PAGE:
2. Actively market to private and public schools within a one-hour drive of PMSP. Send Teacher’s Guides and make cold calls to each school’s science department head in February and August each year. A list of teachers will be compiled and then divided among interpretive staff for calls to be made during work time set aside for that purpose. Copies of notes regarding “yes, no, maybe” will be kept in a common Interpreter file.
3. Homeschooled children are included with contacts to their organization and events and programs for them. They are freer to travel and more likely to participate in longer programs such as overnight programs, and to make repeat visits.
4. School groups receive preference for calendar dates from April 15th-June 15th and again from September 1st– November 1st. If school groups have not scheduled a full day of programs (three programs per Interpreter) for a given date during those time frames by two weeks in advance, then public programs will be scheduled.
Significantly increase out of park school programming (in schools) in Nov. Dec. Jan. and Feb.
1. Out of park school programs will be emphasized during these months. Schools seen in the park in the spring and fall will be reminded that we are able and willing to visit their classes at their schools in the winter. Our “cold call” list will be used during the month of November to firm up dates for December, January, and February. Copies of notes regarding “yes, no, maybe” will be kept in a common Interpreter file.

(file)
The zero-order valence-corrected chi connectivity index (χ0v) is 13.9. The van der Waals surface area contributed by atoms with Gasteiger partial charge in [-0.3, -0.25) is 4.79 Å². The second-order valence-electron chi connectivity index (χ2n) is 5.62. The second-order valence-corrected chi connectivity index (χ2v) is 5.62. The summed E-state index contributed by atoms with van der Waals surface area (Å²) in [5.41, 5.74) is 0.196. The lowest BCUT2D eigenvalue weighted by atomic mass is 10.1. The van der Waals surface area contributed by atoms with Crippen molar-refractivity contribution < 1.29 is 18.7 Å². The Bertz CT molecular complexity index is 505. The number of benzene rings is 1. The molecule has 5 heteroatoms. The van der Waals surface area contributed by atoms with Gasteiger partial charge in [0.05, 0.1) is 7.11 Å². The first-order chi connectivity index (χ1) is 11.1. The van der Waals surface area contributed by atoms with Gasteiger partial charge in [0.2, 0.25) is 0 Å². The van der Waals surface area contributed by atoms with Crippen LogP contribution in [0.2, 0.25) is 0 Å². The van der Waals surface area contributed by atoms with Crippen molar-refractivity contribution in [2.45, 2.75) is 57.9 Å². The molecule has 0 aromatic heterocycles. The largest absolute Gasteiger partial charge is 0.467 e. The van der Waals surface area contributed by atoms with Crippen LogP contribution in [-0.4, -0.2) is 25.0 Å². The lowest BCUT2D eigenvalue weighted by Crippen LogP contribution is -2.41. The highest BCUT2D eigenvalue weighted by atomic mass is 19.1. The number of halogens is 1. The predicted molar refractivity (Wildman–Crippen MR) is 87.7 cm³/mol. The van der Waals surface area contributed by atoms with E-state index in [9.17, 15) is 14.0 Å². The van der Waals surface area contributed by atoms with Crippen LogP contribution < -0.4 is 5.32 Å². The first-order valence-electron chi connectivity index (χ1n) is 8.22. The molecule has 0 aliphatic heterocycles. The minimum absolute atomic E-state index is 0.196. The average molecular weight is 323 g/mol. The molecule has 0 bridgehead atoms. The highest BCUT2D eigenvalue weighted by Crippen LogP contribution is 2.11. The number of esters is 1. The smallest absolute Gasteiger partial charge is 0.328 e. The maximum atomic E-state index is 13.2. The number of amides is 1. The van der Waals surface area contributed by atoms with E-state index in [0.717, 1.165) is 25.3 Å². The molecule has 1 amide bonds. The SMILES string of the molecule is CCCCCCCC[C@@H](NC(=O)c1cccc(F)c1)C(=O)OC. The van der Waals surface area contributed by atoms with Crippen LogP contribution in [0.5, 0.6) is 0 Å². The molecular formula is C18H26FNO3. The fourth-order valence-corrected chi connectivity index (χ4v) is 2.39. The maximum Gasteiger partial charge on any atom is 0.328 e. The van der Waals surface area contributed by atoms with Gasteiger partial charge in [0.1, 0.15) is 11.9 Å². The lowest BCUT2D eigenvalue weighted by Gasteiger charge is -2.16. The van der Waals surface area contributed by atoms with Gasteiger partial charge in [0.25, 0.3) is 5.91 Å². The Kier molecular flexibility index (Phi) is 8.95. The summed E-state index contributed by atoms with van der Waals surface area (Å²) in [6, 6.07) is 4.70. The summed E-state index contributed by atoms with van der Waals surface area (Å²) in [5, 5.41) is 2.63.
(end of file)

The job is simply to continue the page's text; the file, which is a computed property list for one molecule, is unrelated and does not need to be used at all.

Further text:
2. Each teacher that brings a school group to the park in the spring and/or fall will be mailed a follow-up letter from the interpreter that served as that group’s primary contact. The letter will include post trip activities that match the theme interpreted during their visit and will include information about out of park programming opportunities available at their school. Copies of correspondence will be kept in the common interpreter file.
Get those schools you have worked with in winter (above) to come to the park that spring and the following fall.
1. A teacher’s guide and other promotional materials will be provided to teachers during our classroom visits.
2. A follow-up letter from the interpreter that visited the school will be mailed to each teacher reemphasizing the benefits of bringing their class to the park for curriculum-related programs in spring and fall. Copies of letters sent will be kept in the common interpreter file.
Two teacher workshops (Hands-on ecosystems; Hands-on geology) will be promoted and offered in late summer.
1. Advertisements and promotional materials will be coordinated through educational cooperatives and distributed in May to school boards presiding over schools within and beyond our 50 mile target area.
Residents of the area are a valued and targeted audience
Become highly visible and seen as an active force in the community by doing programs in civic clubs throughout the area in Nov. through March – always with the intent of building awareness of the beauty, nature preservation, recreation and education opportunities at the state park to increase awareness and visitation.
This task will be shared among all uniform staff, but will be primarily fostered and promoted by the Superintendent and Assistant Superintendent.
Hold “adventure workshops” to attract the local audience. These include canoeing; kayaking; backpacking; hiking; map and compass; fire and shelter; campfire cooking and perhaps others will be offered. These attract specific audiences and are offered for a fee to boost revenue.